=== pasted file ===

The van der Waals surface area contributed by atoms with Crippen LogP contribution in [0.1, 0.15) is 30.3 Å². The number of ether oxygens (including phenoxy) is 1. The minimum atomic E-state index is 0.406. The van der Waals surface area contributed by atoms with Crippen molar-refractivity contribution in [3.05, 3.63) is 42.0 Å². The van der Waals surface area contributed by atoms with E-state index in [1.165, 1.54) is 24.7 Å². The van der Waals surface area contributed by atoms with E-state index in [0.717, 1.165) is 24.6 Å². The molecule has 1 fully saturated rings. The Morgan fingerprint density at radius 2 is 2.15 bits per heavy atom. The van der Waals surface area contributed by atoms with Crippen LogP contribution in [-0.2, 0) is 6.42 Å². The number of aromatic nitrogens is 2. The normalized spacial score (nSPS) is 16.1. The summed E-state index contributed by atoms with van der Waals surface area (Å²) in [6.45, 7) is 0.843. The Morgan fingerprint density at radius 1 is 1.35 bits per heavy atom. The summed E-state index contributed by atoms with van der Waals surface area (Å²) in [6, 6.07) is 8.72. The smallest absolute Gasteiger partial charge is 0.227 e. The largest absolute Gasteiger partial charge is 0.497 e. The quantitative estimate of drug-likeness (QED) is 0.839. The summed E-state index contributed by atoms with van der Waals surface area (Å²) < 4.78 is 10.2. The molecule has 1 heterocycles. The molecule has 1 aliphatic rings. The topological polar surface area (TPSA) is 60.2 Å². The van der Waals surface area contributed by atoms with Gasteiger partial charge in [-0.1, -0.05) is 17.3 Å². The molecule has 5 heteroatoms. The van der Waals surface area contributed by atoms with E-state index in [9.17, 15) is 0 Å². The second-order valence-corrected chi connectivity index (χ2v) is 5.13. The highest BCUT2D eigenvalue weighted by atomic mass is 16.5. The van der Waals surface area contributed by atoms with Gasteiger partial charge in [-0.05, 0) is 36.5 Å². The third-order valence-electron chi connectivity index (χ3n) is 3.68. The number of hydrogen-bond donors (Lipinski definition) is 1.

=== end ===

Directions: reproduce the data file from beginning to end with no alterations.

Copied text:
The van der Waals surface area contributed by atoms with Crippen LogP contribution in [0.1, 0.15) is 30.3 Å². The number of ether oxygens (including phenoxy) is 1. The minimum atomic E-state index is 0.406. The van der Waals surface area contributed by atoms with Crippen molar-refractivity contribution in [3.05, 3.63) is 42.0 Å². The van der Waals surface area contributed by atoms with E-state index in [1.165, 1.54) is 24.7 Å². The van der Waals surface area contributed by atoms with E-state index in [0.717, 1.165) is 24.6 Å². The molecule has 1 fully saturated rings. The Morgan fingerprint density at radius 2 is 2.15 bits per heavy atom. The van der Waals surface area contributed by atoms with Crippen LogP contribution in [-0.2, 0) is 6.42 Å². The number of aromatic nitrogens is 2. The normalized spacial score (nSPS) is 16.1. The summed E-state index contributed by atoms with van der Waals surface area (Å²) in [6.45, 7) is 0.843. The Morgan fingerprint density at radius 1 is 1.35 bits per heavy atom. The summed E-state index contributed by atoms with van der Waals surface area (Å²) in [6, 6.07) is 8.72. The smallest absolute Gasteiger partial charge is 0.227 e. The largest absolute Gasteiger partial charge is 0.497 e. The quantitative estimate of drug-likeness (QED) is 0.839. The summed E-state index contributed by atoms with van der Waals surface area (Å²) < 4.78 is 10.2. The molecule has 1 heterocycles. The molecule has 1 aliphatic rings. The topological polar surface area (TPSA) is 60.2 Å². The van der Waals surface area contributed by atoms with Gasteiger partial charge in [-0.1, -0.05) is 17.3 Å². The molecule has 5 heteroatoms. The van der Waals surface area contributed by atoms with E-state index in [9.17, 15) is 0 Å². The second-order valence-corrected chi connectivity index (χ2v) is 5.13. The highest BCUT2D eigenvalue weighted by atomic mass is 16.5. The van der Waals surface area contributed by atoms with Gasteiger partial charge in [-0.05, 0) is 36.5 Å². The third-order valence-electron chi connectivity index (χ3n) is 3.68. The number of hydrogen-bond donors (Lipinski definition) is 1.